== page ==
Henley-on-Thames is a town on the north side of the River Thames in south Oxfordshire, England, about 10 miles downstream and north-east from Reading, 10 miles upstream and west from Maidenhead. It is located near the corner between the counties of Oxfordshire, Berkshire and Buckinghamshire.
As a demesne of the crown it was granted to John de Molyns, in 1337 whose family held it for about 250 years. It is said that members for Henley sat in parliaments of Edward I and Edward III, but no writs have been found to substantiate this.
The existing Thursday market, it is believed, was granted by a charter of King John. A market was certainly in existence by 1269, however, the jurors of the assize of 1284 said that they did not know by what warrant the earl of Cornwall held a market and fair in the town of Henley. The existing Corpus Christi fair was granted by a charter of Henry VI.
By the beginning of the 16th century the town extended along the west bank of the Thames from Friday Street in the south to the Manor, now Phyllis Court, in the north and took in Hart Street and New Street. To the west it included Bell Street and the Market Place.
Henry VIII, having granted the use of the titles "mayor" and "burgess", the town was incorporated in 1568 by the name of the warden, portreeves, burgesses and commonalty.
Henley suffered from both parties in the Civil War. William III on his march to London in 1688 rested here and received a deputation from the Lords. The period of prosperity in the 17th and 18th centuries was due to manufactures of glass and malt, and to trade in corn and wool.
Henley Bridge is a five arched bridge across the river which was built in 1786. The church of St. Mary is located nearby and features a tower built in the 16th century. About a mile upstream of the bridge is Marsh Lock.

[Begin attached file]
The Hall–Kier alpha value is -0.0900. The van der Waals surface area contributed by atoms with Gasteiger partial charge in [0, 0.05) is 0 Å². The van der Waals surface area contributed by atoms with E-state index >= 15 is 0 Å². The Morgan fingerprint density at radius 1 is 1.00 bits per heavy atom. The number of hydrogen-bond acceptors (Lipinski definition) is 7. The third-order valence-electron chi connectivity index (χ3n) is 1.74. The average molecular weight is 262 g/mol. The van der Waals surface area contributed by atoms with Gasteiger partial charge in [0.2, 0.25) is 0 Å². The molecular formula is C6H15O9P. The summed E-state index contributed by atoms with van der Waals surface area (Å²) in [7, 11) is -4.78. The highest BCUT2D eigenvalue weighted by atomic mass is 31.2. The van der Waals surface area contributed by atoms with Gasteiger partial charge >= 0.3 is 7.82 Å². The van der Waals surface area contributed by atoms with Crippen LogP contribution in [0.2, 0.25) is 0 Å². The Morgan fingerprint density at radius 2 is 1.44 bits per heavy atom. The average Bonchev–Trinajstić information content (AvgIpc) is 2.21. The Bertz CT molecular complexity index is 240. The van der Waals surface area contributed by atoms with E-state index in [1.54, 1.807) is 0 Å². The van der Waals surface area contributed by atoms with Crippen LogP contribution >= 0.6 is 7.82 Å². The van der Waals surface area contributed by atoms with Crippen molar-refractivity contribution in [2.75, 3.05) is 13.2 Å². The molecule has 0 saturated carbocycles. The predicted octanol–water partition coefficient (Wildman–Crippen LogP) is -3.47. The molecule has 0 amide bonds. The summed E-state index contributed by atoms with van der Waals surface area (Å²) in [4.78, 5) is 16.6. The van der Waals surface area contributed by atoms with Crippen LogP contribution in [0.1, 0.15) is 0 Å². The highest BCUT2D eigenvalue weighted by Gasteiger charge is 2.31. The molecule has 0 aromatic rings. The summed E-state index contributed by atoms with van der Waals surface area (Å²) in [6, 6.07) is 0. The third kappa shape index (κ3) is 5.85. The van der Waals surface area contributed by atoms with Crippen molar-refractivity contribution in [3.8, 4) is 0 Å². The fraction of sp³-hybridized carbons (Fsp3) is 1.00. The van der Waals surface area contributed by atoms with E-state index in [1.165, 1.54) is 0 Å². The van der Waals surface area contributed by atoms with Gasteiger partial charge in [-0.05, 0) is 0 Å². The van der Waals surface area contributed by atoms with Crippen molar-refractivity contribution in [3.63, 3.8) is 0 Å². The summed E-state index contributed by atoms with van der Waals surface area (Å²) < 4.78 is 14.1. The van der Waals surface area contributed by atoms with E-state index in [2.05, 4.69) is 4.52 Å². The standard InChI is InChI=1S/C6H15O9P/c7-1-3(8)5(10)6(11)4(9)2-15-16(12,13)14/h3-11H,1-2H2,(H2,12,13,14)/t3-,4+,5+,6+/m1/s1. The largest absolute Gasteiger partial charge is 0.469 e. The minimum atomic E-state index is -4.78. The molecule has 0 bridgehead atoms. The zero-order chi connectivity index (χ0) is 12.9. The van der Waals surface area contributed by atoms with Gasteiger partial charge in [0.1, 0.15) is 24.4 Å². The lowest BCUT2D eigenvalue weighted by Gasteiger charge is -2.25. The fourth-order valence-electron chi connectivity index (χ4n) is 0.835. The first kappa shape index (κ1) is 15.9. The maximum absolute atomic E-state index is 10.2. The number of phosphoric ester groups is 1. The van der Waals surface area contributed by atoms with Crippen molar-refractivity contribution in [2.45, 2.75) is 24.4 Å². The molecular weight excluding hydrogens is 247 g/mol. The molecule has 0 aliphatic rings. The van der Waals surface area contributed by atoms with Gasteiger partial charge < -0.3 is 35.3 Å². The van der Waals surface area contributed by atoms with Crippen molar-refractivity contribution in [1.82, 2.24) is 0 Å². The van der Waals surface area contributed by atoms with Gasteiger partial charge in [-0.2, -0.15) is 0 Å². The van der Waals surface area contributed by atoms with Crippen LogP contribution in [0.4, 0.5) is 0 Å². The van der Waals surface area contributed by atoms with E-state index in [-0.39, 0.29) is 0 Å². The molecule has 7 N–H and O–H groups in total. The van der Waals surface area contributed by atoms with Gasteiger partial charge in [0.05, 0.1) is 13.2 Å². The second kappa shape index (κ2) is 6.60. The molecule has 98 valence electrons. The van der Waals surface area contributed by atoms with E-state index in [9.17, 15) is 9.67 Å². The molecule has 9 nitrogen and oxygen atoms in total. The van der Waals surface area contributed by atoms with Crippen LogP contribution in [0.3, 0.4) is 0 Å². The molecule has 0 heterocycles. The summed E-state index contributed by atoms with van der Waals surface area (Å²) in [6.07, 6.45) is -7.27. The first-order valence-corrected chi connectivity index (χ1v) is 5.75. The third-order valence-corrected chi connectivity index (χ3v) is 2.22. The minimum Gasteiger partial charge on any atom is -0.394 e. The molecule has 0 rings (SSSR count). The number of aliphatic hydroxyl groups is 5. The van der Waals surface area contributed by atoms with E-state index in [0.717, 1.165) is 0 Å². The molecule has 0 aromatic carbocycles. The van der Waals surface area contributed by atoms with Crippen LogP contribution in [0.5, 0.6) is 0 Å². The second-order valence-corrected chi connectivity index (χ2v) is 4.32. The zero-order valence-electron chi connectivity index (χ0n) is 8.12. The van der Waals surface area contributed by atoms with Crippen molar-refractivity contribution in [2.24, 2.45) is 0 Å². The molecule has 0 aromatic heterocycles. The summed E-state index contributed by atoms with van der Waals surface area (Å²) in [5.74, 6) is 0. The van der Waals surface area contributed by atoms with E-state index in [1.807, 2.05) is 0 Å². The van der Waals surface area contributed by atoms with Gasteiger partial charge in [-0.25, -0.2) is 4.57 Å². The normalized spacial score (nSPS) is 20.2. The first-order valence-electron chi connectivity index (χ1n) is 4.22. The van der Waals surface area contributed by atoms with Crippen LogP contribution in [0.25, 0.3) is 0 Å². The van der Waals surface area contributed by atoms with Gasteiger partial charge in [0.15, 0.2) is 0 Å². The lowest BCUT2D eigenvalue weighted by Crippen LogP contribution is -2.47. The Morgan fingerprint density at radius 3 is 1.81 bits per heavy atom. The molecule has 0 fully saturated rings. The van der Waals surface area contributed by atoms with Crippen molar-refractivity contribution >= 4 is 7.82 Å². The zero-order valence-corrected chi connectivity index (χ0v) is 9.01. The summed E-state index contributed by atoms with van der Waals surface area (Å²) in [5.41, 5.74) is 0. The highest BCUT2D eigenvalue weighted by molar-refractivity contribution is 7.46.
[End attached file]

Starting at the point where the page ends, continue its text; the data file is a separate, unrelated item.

In the vicinity of Henley, there are several notable private buildings:
Henley is a good base from which to commute to London for those with families who don't want to live in the city. The town has its own railway station, with direct service into London Paddington during peak hours. Off-peak service requires a change of train at Twyford. In addition, there are also express mainline rail services from nearby Reading to Paddington and High Wycombe which accesses London Marylebone. A short drive along the M4 motorway leads directly into London or to Hillingdon for the London Underground.
The River and Rowing Museum, located in Mill Meadows, is the town's one museum. It was established in 1998, and officially opened by Queen Elizabeth II. The museum, designed by the architect David Chipperfield, features information on the River Thames, the sport of rowing, and the town of Henley itself.
Henley is a world renowned centre for rowing, each summer holding the Henley Royal Regatta, one of the highlights of the social calendar of the English middle and upper classes. The regatta is held on a stretch of the river that is naturally straight. The event became Royal in 1851. In that year Prince Albert became the patron of the regatta.
Other regattas and rowing races are held on the same reach, including: Henley Women's Regatta and the Henley Boat Races for women's and lightweight teams between Oxford and Cambridge University, Henley Veteran Regatta, Upper Thames Small Boats Head, Henley Sculling Head, and Henley Small Boats Head. These heads often attract strong crews that have won medals at National Championships.
Local rowing clubs include: